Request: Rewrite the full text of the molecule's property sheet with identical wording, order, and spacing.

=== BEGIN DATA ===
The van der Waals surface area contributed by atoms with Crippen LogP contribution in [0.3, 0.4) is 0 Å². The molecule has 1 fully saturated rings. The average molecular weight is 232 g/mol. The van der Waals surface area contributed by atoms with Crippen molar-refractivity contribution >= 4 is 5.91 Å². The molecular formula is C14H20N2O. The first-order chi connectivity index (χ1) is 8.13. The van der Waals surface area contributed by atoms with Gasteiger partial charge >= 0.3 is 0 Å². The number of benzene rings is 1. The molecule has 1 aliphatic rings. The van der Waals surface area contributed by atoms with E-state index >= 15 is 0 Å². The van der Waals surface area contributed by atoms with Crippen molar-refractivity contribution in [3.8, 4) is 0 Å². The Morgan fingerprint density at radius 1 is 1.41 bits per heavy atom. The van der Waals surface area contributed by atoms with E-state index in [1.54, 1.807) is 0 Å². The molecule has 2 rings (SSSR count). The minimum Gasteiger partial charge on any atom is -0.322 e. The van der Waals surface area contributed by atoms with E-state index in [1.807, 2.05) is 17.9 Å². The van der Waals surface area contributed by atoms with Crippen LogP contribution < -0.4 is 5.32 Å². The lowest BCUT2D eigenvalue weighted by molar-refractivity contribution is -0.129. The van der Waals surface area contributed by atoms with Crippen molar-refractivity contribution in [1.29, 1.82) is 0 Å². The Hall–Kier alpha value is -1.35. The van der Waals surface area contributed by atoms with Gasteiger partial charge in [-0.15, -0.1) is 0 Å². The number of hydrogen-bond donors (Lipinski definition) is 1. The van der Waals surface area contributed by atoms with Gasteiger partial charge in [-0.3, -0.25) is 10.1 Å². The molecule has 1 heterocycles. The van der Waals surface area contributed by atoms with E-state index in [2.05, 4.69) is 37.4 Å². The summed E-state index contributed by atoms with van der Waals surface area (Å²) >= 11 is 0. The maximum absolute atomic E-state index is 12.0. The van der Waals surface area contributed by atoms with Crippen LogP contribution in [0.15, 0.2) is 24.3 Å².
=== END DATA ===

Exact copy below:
The van der Waals surface area contributed by atoms with Crippen LogP contribution in [0.3, 0.4) is 0 Å². The molecule has 1 fully saturated rings. The average molecular weight is 232 g/mol. The van der Waals surface area contributed by atoms with Crippen molar-refractivity contribution >= 4 is 5.91 Å². The molecular formula is C14H20N2O. The first-order chi connectivity index (χ1) is 8.13. The van der Waals surface area contributed by atoms with Gasteiger partial charge >= 0.3 is 0 Å². The number of benzene rings is 1. The molecule has 1 aliphatic rings. The van der Waals surface area contributed by atoms with E-state index >= 15 is 0 Å². The van der Waals surface area contributed by atoms with Crippen molar-refractivity contribution in [3.8, 4) is 0 Å². The Morgan fingerprint density at radius 1 is 1.41 bits per heavy atom. The van der Waals surface area contributed by atoms with E-state index in [1.54, 1.807) is 0 Å². The molecule has 2 rings (SSSR count). The minimum Gasteiger partial charge on any atom is -0.322 e. The van der Waals surface area contributed by atoms with E-state index in [1.807, 2.05) is 17.9 Å². The van der Waals surface area contributed by atoms with Crippen LogP contribution < -0.4 is 5.32 Å². The lowest BCUT2D eigenvalue weighted by molar-refractivity contribution is -0.129. The van der Waals surface area contributed by atoms with Crippen molar-refractivity contribution in [1.29, 1.82) is 0 Å². The Hall–Kier alpha value is -1.35. The van der Waals surface area contributed by atoms with Gasteiger partial charge in [-0.15, -0.1) is 0 Å². The number of hydrogen-bond donors (Lipinski definition) is 1. The van der Waals surface area contributed by atoms with Gasteiger partial charge in [-0.3, -0.25) is 10.1 Å². The molecule has 1 heterocycles. The van der Waals surface area contributed by atoms with E-state index in [2.05, 4.69) is 37.4 Å². The summed E-state index contributed by atoms with van der Waals surface area (Å²) >= 11 is 0. The maximum absolute atomic E-state index is 12.0. The van der Waals surface area contributed by atoms with Crippen LogP contribution in [0.15, 0.2) is 24.3 Å².